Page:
A 3% stamp duty increase on the purchase of secondary properties comes into effect today, April 1st 2016. Chancellor George Osborne announced plans to increase stamp duty land tax (SDLT) in his Autumn Statement in November, and the changes will affect anyone buying a second home, buy-to-let or residential property.
According to a report by The National Association of Estate Agents (NAEA), a last-minute rush by buy-to-let buyers to beat the deadline for the tax hike meant that housing demand in February was at its highest level for 12 years. Only one in four sales made in February were to first time buyers, who were effectively squeezed out of the market by the additional demand from buy-to-let landlords.
Mark Hayward, managing director of the NAEA, believes that the outlook for first time buyers could improve now that the new rates are in place. However, he does not believe that the changes go far enough to help support home ownership and first time buyers: “The mounting pressure and increased demand for housing has meant that first-time buyers have had to compete with landlords for property and as a result they have lost out.
“We would like to say that come April things will look better for first time buyers. Schemes like the Help to Buy Isa, Help to Buy scheme and the new Lifetime Isa all sound great on paper, and there’s no doubt that some young people will definitely benefit from them.
“The crux of the problem though is that there is still a huge issue with supply and until we build more homes, and crucially the right sort of homes, we cannot fool ourselves into thinking we are doing enough to help people buy their own home.”
The new rates will see stamp duty charged on second homes and buy-to-lets at a rate of 3% on the first £125,000 of a property. 5% will be payable between £125,001 and £250,000, 8% will be payable between £250,001 and £925,000, 13% between £925,001 and £1,500,000, and 15% on properties above £1,500,000.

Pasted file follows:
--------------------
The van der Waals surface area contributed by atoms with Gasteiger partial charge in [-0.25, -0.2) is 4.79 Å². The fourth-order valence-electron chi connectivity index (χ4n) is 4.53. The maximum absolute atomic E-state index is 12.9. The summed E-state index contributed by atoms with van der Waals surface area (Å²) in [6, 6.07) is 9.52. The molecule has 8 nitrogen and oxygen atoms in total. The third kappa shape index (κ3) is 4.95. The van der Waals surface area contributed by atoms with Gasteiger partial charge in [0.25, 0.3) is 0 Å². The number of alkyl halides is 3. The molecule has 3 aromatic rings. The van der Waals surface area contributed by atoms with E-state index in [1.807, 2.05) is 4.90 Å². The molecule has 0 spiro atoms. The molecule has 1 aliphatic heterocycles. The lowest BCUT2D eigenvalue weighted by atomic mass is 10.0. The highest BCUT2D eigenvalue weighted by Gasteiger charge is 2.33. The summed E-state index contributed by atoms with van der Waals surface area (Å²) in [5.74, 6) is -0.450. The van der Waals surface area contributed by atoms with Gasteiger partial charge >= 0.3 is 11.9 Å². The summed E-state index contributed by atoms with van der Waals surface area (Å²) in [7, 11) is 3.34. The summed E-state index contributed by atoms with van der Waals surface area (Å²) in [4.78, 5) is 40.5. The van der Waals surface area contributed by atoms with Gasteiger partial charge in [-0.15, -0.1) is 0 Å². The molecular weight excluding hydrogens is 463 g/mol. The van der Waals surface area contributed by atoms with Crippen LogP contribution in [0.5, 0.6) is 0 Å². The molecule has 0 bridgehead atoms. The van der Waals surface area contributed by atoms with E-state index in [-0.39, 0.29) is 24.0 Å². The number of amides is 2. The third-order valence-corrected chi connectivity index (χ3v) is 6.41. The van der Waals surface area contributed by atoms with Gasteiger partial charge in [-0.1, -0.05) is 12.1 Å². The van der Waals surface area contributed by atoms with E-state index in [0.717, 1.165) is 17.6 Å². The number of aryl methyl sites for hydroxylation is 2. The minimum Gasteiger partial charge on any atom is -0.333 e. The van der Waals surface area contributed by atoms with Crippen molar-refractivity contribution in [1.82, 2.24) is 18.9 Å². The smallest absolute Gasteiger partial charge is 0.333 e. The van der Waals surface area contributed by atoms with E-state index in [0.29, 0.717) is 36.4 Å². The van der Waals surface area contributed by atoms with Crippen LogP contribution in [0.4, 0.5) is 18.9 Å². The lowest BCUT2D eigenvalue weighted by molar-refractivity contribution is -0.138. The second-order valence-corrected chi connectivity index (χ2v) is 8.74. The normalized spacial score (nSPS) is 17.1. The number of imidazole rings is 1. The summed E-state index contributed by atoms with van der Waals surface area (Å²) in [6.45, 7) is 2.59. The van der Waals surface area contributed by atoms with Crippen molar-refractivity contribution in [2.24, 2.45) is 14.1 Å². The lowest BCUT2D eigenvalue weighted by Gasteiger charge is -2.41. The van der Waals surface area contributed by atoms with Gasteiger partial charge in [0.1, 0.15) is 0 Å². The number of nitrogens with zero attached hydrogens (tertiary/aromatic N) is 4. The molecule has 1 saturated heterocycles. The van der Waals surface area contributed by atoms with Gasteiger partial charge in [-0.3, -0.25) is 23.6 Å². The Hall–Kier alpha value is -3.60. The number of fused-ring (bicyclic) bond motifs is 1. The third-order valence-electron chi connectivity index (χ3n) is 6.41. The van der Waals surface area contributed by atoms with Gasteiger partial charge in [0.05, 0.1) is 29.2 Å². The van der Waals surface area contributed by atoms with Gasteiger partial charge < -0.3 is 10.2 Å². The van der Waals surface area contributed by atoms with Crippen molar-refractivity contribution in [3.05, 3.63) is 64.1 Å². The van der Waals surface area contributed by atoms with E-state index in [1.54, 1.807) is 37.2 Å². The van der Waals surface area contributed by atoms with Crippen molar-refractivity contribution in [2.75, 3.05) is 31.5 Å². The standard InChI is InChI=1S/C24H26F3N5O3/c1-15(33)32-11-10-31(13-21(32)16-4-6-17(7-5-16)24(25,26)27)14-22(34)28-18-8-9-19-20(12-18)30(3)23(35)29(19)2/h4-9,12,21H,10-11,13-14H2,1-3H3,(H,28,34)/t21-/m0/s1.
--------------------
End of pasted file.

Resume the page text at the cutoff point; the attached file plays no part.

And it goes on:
According to figures from the Land Agency, the average cost of a property in England and Wales is £188,270. Before April 1, the stamp duty on a property of this value would be £1, 256. Today, stamp duty would be £6,913 – a rise of £5,648.
If you are thinking of investing in a buy-to-let property or a second home, try this handy Stamp Duty Calculator tool. You can also find more information about the SDLT changes on the government’s website.
Whether you are looking for your first home or thinking about buying an investment property, Weale & Hitchen can help. We’ve been matching people with properties for over 25 years and you can find Weale & Hitchen branches in Bury, Holcombe Brook, Ramsbottom, Harwood and Rawtenstall. Alternatively, why not take a look at all of the properties we currently have available on our brand new website?
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